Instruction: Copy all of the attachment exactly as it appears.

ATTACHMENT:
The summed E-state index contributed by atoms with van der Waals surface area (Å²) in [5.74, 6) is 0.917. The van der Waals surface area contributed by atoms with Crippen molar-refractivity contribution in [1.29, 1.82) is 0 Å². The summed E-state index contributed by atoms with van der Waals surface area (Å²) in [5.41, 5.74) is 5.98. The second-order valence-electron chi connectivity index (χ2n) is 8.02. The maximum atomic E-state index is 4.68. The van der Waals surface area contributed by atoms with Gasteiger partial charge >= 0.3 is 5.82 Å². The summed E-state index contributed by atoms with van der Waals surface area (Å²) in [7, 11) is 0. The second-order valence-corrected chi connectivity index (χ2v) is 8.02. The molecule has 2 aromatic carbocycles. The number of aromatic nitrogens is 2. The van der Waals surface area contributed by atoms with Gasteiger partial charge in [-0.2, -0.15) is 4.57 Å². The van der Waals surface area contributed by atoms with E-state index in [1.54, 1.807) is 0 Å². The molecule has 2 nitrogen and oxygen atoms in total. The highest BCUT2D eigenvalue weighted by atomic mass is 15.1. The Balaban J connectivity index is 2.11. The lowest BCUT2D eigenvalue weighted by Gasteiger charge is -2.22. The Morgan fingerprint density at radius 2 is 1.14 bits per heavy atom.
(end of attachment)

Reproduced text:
The summed E-state index contributed by atoms with van der Waals surface area (Å²) in [5.74, 6) is 0.917. The van der Waals surface area contributed by atoms with Crippen molar-refractivity contribution in [1.29, 1.82) is 0 Å². The summed E-state index contributed by atoms with van der Waals surface area (Å²) in [5.41, 5.74) is 5.98. The second-order valence-electron chi connectivity index (χ2n) is 8.02. The maximum atomic E-state index is 4.68. The van der Waals surface area contributed by atoms with Gasteiger partial charge >= 0.3 is 5.82 Å². The summed E-state index contributed by atoms with van der Waals surface area (Å²) in [7, 11) is 0. The second-order valence-corrected chi connectivity index (χ2v) is 8.02. The molecule has 2 aromatic carbocycles. The number of aromatic nitrogens is 2. The van der Waals surface area contributed by atoms with Gasteiger partial charge in [-0.2, -0.15) is 4.57 Å². The van der Waals surface area contributed by atoms with E-state index in [1.54, 1.807) is 0 Å². The molecule has 2 nitrogen and oxygen atoms in total. The highest BCUT2D eigenvalue weighted by atomic mass is 15.1. The Balaban J connectivity index is 2.11. The lowest BCUT2D eigenvalue weighted by Gasteiger charge is -2.22. The Morgan fingerprint density at radius 2 is 1.14 bits per heavy atom.